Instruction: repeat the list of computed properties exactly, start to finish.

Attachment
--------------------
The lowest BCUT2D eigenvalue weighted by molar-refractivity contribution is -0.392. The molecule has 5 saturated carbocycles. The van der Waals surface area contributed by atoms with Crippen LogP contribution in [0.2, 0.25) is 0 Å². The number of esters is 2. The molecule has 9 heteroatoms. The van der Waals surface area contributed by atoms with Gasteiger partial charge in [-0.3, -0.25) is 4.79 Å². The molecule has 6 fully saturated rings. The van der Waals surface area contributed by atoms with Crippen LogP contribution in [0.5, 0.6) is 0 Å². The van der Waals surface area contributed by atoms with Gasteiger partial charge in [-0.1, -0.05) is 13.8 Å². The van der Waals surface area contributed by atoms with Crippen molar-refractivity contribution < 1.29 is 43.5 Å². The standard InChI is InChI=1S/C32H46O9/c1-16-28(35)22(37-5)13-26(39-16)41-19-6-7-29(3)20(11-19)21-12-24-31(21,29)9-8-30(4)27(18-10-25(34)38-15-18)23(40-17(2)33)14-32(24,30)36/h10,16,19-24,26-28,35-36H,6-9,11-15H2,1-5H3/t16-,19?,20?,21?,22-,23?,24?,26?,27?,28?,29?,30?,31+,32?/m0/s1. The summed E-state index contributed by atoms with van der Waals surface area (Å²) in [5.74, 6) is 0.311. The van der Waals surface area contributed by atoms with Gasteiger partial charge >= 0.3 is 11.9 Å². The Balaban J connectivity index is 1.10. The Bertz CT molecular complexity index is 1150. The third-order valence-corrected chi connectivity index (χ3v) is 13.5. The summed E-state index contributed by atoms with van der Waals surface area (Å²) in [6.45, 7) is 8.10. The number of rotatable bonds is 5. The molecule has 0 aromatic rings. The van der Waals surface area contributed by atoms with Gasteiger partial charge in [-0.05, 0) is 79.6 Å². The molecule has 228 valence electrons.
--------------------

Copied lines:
The lowest BCUT2D eigenvalue weighted by molar-refractivity contribution is -0.392. The molecule has 5 saturated carbocycles. The van der Waals surface area contributed by atoms with Crippen LogP contribution in [0.2, 0.25) is 0 Å². The number of esters is 2. The molecule has 9 heteroatoms. The van der Waals surface area contributed by atoms with Gasteiger partial charge in [-0.3, -0.25) is 4.79 Å². The molecule has 6 fully saturated rings. The van der Waals surface area contributed by atoms with Crippen LogP contribution in [0.5, 0.6) is 0 Å². The van der Waals surface area contributed by atoms with Gasteiger partial charge in [-0.1, -0.05) is 13.8 Å². The van der Waals surface area contributed by atoms with Crippen molar-refractivity contribution < 1.29 is 43.5 Å². The standard InChI is InChI=1S/C32H46O9/c1-16-28(35)22(37-5)13-26(39-16)41-19-6-7-29(3)20(11-19)21-12-24-31(21,29)9-8-30(4)27(18-10-25(34)38-15-18)23(40-17(2)33)14-32(24,30)36/h10,16,19-24,26-28,35-36H,6-9,11-15H2,1-5H3/t16-,19?,20?,21?,22-,23?,24?,26?,27?,28?,29?,30?,31+,32?/m0/s1. The summed E-state index contributed by atoms with van der Waals surface area (Å²) in [5.74, 6) is 0.311. The van der Waals surface area contributed by atoms with Gasteiger partial charge >= 0.3 is 11.9 Å². The Balaban J connectivity index is 1.10. The Bertz CT molecular complexity index is 1150. The third-order valence-corrected chi connectivity index (χ3v) is 13.5. The summed E-state index contributed by atoms with van der Waals surface area (Å²) in [6.45, 7) is 8.10. The number of rotatable bonds is 5. The molecule has 0 aromatic rings. The van der Waals surface area contributed by atoms with Gasteiger partial charge in [-0.05, 0) is 79.6 Å². The molecule has 228 valence electrons.